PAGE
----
Also, recently I have started hanging out in apple stores telling people who show up to buy a power adapter that they need to go home and check out adaptersettlement.com and bring their laptop/strain damaged laptop instead of spending $80. Made two people REALLY happy last week, but it was apple's fault, they made me come in a second time for my adapter settlement, so I was working overtime on my information campaign.

Lawyers rake it in (5, Interesting)

SirBitBucket (1292924) | more than 2 years ago | (#39085915)

Once again, some law firm gets millions for shuffling some paperwork around, and the consumers who actually experienced the problem get a few bucks each. Just doesn't seem right.

Re:Lawyers rake it in (1)

CoolVC (131998) | more than 2 years ago | (#39085935)

In this case they are giving a bumper case that resolves the issue. Seems fair.

Re:Lawyers rake it in (4, Informative)

Overzeetop (214511) | more than 2 years ago | (#39086043)

Yeah, but Apple already gave everyone a free bumper who wanted one. The problem is that it solves the antenna issue, but causes the phone to be the wrong size for every docking connector made for the phone, including all "compatible" and official Apple accessories when installed. I just hold mine differently (really, it almost feels like someone else is holding it). Seems like a lawsuit that should never have been dismissed early based on Apple's official response.

Re:Lawyers rake it in (0, Troll)

StripedCow (776465) | more than 2 years ago | (#39086431)

The problem is that it solves the antenna issue, but causes the phone to be the wrong size

Indeed, as a compensation they might as well give everybody a box of matches so they can make smoke-signals for communication. Apple is a lousy company with lousy standards. But hey, what do you expect from a law-firm?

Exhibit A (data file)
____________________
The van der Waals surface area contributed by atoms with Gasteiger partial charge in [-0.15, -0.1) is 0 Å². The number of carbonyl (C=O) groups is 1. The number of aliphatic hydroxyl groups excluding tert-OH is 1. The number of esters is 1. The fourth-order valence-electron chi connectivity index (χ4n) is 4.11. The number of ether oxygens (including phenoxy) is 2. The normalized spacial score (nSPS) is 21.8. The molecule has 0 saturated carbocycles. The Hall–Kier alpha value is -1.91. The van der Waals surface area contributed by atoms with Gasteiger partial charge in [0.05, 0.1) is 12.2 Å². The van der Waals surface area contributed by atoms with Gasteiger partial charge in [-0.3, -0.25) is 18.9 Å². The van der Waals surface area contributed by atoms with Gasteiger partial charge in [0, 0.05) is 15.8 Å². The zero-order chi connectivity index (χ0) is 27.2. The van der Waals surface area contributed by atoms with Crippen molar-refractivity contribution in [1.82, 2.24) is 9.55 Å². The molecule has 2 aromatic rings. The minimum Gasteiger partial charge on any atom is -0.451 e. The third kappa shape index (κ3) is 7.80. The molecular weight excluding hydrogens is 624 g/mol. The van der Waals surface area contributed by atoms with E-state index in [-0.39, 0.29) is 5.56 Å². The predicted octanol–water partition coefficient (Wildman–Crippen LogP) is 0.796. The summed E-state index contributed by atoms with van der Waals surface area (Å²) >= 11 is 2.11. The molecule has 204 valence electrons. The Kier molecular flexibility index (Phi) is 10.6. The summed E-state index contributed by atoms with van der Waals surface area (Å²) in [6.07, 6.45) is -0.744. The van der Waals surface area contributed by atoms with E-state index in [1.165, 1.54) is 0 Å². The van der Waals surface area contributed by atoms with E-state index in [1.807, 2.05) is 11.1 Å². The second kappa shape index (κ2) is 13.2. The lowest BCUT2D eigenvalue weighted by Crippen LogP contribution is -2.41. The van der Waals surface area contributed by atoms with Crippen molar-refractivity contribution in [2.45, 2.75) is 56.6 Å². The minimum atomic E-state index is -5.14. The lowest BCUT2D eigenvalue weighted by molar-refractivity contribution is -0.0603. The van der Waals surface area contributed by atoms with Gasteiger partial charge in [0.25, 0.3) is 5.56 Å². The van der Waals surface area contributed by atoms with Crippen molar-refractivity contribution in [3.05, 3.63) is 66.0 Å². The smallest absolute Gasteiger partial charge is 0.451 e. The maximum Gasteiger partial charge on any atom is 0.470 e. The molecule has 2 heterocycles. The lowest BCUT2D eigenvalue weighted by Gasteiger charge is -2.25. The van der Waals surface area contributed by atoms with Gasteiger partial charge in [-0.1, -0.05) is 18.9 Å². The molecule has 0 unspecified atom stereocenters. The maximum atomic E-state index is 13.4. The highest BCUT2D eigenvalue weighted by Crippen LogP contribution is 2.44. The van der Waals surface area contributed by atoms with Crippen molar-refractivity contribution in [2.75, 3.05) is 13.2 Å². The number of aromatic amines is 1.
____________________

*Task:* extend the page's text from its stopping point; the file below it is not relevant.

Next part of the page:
Re:Lawyers rake it in (0)

Anonymous Coward | more than 2 years ago | (#39086541)

The problem is that it solves the antenna issue, but causes the phone to be the wrong size

Indeed, as a compensation they might as well give everybody a box of matches so they can make smoke-signals for communication. Apple is a lousy company with lousy standards.

LOL lousy standards? who is more foolish: The fool or the fools that follow him?

Re:Lawyers rake it in (1)

Mista2 (1093071) | more than 2 years ago | (#39087275)

And all the customers who bought one after the bumper case program ran out? Interesting that Apple pulled out all the stops to replace a plastic screen with glass on the original phone, but couldn't work out how to stop bridging that lile gap when the phone is held normally?

Re:Lawyers rake it in (2, Informative)

MobileTatsu-NJG (946591) | more than 2 years ago | (#39087489)

The problem is that it solves the antenna issue, but causes the phone to be the wrong size for every docking connector made for the phone, including all "compatible" and official Apple accessories when installed.

This is NOT true. I've had an Apple supplied bumper from day one and have NEVER taken it off.

Re:Lawyers rake it in (1, Flamebait)

oGMo (379) | more than 2 years ago | (#39085983)

They're fixing the problem. You bought a phone with the expectation it would work under normal circumstances (i.e. being held), it didn't, and this forces them to rectify the issue.

You aren't entitled to out-of-proportion rewards, like millions of dollars, Apple being put out of business, a new phone, or even a refund. You bought a phone with a poor antenna design, and they provided a satisfactory workaround. Get over it.

Re:Lawyers rake it in (1, Insightful)

jo_ham (604554) | more than 2 years ago | (#39086039)

It wasn't even that bad of a design to begin with. Under all the conditions where an internal antenna would work acceptably (ie, when the phone was being held in any possible position) the 4's antenna also worked fine. It was only in marginal conditions where internal antennas, like the one in the 3GS, would not receive a signal in the first place that the detuning showed up.

The design should have figured both left and right handed use from the start, certainly, but it was nowhere near as bad as many were making it out to be.

That said, the bumper cures the issue in those edge cases.

Re:Lawyers rake it in (0)

Anonymous Coward | more than 2 years ago | (#39086809)

Totally not the case.

I experienced the issue all over the place, where previous model had worked just fine with internal antenna. Bumped sorted it.

Re:Lawyers rake it in (1)

AmiMoJo (196126) | more than 2 years ago | (#39086907)

The antenna is far worse than other high end phones when the problem kicks in. It is undeniably an issue.